Introduction

When reviewing hardware, we often run into the scenario of limited diversity; dozens of manufacturers send us hardware that differs from everyone else's design by a different color PCB or bezel. Every once in a while, however, we have the pleasure of looking at something that is completely different than anything else currently available on every level. When Apple wanted us to look at their newest 20" Cinema display, we knew that our opportunity to look at something so unique in the displays market would be a rare occasion.

In fact, the 20" M9177LL Cinema displays are so unique that Apple really only has a single Tier 1, 20" wide screen competitor - Dell's UltraSharp 2005FPW. The move to wide screen computer displays has been a slow one. Unlike digital TVs, which are mandated to be HD capable by a certain year based on their screen size, regulatory committees do not enforce similar directives on PC displays - and rightfully so. Obviously, high definition media such as DVDs utilize wide screen dimensions; most PC content remains relatively optimized for traditional 4:3 screens. Web content, for example, is still largely fixed at 1024 pixels wide. Games, however, are starting to pick up on wide screen formats (World of Warcraft, UT2004) and anyone who has done any video or photo manipulation can assure that you wider displays make for much more immersive content creation.

As unique as Apple's Cinema display might be in the world of 19" to 21" flat panel displays, it shares the same LG.Philips panel as the Dell UltraSharp 2005FPW. There happens to be only a single panel manufacturer capable/willing to mass produce wide screen, high resolution flat panel displays for the PC market. Since these two displays are so similar, we thought it only necessary to review both side by side. Several sources have claimed that the 2005FPW had numerous discoloration problems and generally poor image quality. Obviously, if one of our displays demonstrates imperfections, we would expect to see both displays to be flawed. However, the Dell and Apple displays utilize different backlights, so we are open to the thought that there will be some dissimilarities between the units. Let's take a closer look at our 20" displays.

Specifications
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  • sandys - Wednesday, April 27, 2005 - link

    Oh yeah and as for panel manufacturer it can only be Samsung, not seen anyone else doing one. probably the ltm240w1

    http://www.samsung.com/Products/TFTLCD/common/prod...

    pure guesswork of course :p
    Reply
  • Gatak - Wednesday, April 27, 2005 - link

    #36, It is about contrast. The eyes are strained if you have a bright light in just a part of the field of view. The strain comes from having to both adjust for the bright light _and_ at the same time allow enough light to come from the darker areas. In other words it is difficult for the eyes to properly acclimate to the lighting situation. Reply
  • sandys - Wednesday, April 27, 2005 - link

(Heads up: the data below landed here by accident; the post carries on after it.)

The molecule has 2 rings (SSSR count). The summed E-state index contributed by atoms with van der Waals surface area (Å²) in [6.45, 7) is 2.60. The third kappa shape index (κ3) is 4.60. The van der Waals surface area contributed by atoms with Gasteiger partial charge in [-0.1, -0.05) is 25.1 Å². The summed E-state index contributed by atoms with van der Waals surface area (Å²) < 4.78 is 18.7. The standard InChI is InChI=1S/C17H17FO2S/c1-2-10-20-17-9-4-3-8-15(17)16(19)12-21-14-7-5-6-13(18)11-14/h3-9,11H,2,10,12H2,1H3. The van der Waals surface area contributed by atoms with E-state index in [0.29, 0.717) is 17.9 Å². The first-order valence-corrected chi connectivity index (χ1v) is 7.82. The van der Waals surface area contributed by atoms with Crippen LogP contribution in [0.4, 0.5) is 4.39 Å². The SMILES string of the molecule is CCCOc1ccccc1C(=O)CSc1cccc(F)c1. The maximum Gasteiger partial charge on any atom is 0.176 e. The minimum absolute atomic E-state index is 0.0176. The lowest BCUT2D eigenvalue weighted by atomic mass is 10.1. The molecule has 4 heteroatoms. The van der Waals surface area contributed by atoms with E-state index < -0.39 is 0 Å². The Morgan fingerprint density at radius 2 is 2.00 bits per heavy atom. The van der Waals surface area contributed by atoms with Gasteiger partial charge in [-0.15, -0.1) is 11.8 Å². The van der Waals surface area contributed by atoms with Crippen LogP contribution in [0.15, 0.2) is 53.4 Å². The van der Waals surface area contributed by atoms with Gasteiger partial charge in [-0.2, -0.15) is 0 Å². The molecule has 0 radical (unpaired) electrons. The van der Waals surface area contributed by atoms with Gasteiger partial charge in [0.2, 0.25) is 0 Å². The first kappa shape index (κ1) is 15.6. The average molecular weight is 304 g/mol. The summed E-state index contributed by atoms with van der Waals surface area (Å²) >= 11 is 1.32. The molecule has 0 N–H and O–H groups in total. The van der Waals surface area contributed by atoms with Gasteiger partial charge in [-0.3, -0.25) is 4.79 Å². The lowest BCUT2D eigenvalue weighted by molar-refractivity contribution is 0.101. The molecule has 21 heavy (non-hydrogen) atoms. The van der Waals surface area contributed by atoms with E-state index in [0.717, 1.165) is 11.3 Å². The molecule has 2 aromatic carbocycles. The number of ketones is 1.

Hi JNo,

    The 2405 can be bought in the UK, for some reason it is not showing on Dells site but you can still phone them and buy it so answers to questions

    a) yes it supports 1:1 pixel mapping
    b) it can be bought but price varies depending on offer at the time, I bought two and got one half price plus 20% off bring each to £540 which was a bargain, others have got around 600-693 for a single unit.
    c) yes it can.


    The 2405 also has component and I run my PS2 and xbox off of it, unfortunately we get stiffed a bit in the UK and box Sony and MS remove the useful progressive resolutions in place of interlaced so the only way to get a quality output on Xbox is to mod it and switch it to NTSC and for the PS2 buy US games or live with 576i :(

    look here www.hdtvarcade.com

    Cheers
    Reply
  • xsilver - Wednesday, April 27, 2005 - link

    #31
    obviously to "fix" a dark room you just turn on the light... but I wanted to know more about the principles behind it.... what makes the monitor so different when its used in a dark room?
    why is it so bad to turn down the brightness?
    why does it hurt your eyes? (cause it doesnt hurt mine)
    Reply
  • Zak - Wednesday, April 27, 2005 - link

    Doom3 and Trainz configs can also be edited to support 1680x1050.

    Zak
    Reply
  • ir0nw0lf - Wednesday, April 27, 2005 - link

    Don't forget that World of Warcraft natively supports 1680x1050!! Reply
  • bob661 - Wednesday, April 27, 2005 - link

    #21
    I won't buy a LCD either, yet. I do have a Viewsonic VP201b (supposedly the same panel as the Dell 2001FP) and it was VERY good playing UT2004 and Doom 3. I'll wait for two more generations of LCD AND then I'll some more for those to come down into the $300 range for a 19 or 20".
    Reply
  • DestruyaUR - Wednesday, April 27, 2005 - link

    Will these new 23 and 30" samples you speak of have HDCP circuitry so they could actually be used as TVs? Reply
  • Gatak - Wednesday, April 27, 2005 - link

    #9: Easy to fix. Increase ambient light in the room. It is usually never good to work in a dark room. The "White" on the screen should also be the same color temperature as the ambient light. Reply
  • TinyTeeth - Wednesday, April 27, 2005 - link

    Great review, but you really should use a better camera... :X Reply

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